The following are excerpts of editorials in other newspapers across New England:
If you were Leanne Smith’s family in North Conway, would you travel to Sochi, Russia, to watch her compete for the U.S. Olympic alpine ski team? What if you were a friend of Olympic ski jumper Nick Alexander of Lebanon?
Numerous Olympic athletes with New Hampshire ties headed to Russia to compete. But the excitement that accompanies this year’s winter games -- for athletes, families and viewers alike -- has been tempered by a real fear of terrorist attacks. So far, no athletes have pulled out. But many families are weighing whether the trip is truly worth the risk. It’s easy to understand why -- and nearly impossible to put ourselves in their shoes.
International Olympic Committee President Thomas Bach was compelled to defend the choice of Sochi as host of the Winter Olympics and expressed confidence that they would be “safe and secure.” He told reporters he was “sleeping very well” in the run-up to the games.
Hard to imagine, actually. Recently, the Olympic teams from the United States and some countries in Europe received emails warning of attacks if they participated in the games. The messages were determined to be a hoax, but the recipients were rattled.
Sochi is close to the terrorist hubs of Chechnya, Dagestan and Ingushetia. There have been suicide bombings not far from the Olympic venues -- and threats of more to come, including from three “black widow” bombers reportedly on the loose. And a top leader has called for his followers to “do their utmost” to derail the games.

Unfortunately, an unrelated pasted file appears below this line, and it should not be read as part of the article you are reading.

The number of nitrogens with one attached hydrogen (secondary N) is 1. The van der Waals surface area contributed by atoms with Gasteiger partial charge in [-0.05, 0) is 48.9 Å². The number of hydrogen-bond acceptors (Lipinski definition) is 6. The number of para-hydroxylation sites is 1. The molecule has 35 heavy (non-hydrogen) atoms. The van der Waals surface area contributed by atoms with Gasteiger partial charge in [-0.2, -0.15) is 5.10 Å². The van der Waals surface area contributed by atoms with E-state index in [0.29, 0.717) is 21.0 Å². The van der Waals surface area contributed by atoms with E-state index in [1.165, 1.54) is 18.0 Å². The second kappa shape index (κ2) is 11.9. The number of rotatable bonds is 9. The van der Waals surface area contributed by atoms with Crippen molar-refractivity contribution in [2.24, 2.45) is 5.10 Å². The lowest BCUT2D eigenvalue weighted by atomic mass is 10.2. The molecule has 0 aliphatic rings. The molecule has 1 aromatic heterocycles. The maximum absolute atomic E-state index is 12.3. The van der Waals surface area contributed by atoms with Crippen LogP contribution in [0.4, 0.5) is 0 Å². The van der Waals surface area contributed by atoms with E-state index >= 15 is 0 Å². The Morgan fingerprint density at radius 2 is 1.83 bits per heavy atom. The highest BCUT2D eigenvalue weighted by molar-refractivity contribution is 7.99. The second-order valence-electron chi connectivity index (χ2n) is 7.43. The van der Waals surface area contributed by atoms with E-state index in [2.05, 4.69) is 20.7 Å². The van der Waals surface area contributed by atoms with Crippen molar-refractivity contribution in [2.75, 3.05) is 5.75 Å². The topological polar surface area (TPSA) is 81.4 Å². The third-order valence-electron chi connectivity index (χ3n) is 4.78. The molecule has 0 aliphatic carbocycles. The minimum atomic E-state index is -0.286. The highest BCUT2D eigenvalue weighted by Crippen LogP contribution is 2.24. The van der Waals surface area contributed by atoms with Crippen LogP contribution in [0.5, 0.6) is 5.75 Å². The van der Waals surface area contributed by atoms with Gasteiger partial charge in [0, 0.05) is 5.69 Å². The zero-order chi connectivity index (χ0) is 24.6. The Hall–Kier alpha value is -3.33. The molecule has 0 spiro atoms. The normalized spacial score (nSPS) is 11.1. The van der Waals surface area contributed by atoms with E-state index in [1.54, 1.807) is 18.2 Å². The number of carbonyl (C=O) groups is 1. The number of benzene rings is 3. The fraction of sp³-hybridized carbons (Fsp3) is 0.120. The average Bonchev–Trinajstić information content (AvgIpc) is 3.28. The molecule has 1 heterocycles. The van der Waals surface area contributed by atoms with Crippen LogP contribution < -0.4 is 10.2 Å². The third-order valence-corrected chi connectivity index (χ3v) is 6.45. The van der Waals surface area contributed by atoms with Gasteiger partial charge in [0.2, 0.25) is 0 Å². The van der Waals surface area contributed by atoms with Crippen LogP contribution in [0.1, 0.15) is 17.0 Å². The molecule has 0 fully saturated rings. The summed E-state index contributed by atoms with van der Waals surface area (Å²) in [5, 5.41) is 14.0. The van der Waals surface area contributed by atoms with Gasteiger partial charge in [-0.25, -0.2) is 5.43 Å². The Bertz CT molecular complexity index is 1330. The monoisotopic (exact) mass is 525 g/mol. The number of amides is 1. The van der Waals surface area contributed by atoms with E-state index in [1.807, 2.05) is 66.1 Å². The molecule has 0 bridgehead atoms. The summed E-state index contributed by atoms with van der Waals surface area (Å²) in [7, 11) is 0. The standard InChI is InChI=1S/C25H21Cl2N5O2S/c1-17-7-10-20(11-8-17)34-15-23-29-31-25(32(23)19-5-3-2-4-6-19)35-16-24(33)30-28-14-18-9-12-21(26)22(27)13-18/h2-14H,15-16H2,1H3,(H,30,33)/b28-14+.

The Boston Marathon bombing (not to mention the Olympic Games in Atlanta and Munich) showed that no mass gathering can be guaranteed safe from such threats. But the notion that Sochi would make the best possible Olympic venue now seems dangerously far-fetched.
Fears about Sochi are certainly not unreasonable. Let’s hope they are unrealized.
--The Concord Monitor
Setting nutrition standards
Potatoes get a bum rap. Like any food that’s fried in oil, french fries and potato chips should be eaten in moderation, but that does not mean that eating potatoes is unhealthy. They are a source of dietary fiber, potassium and vitamin C, among other benefits. They are also an inexpensive vegetable that’s easy to cook and should be a part of a balanced diet.
So we were disappointed that the U.S. Department of Agriculture, acting on the advice of a scientific panel, excluded white potatoes from the list of groceries subsidized by the Women, Infants and Children nutrition program. But that doesn’t mean we support the industry’s efforts to lobby furiously to get its product back on the list, or the championing of the cause by members of Maine’s congressional delegation.
Bad nutrition is a source of many of the nation’s most persistent health problems, from diabetes to heart disease, and government programs like WIC should be used to leverage the best habits to keep people healthy. Food-industry interests have already had outsize influence on American policy, and we are all paying the price.
WIC is a supplemental nutrition program, meaning that it is used to make sure that certain healthy foodstuffs are available to pregnant women and families with young children.
Potatoes -- unfortunately, mostly in their fried form -- are already a part of the American diet, and they don’t need a nudge from a government program to remind people to eat them.
Potatoes are not bad for us, but letting industry rewrite nutrition policies so it can avoid bad publicity is very bad for us all. The USDA should make its WIC list based on the best scientific advice, and the department should work with growers to educate the public about the real value of potatoes.
--The Portland (Maine) Press Herald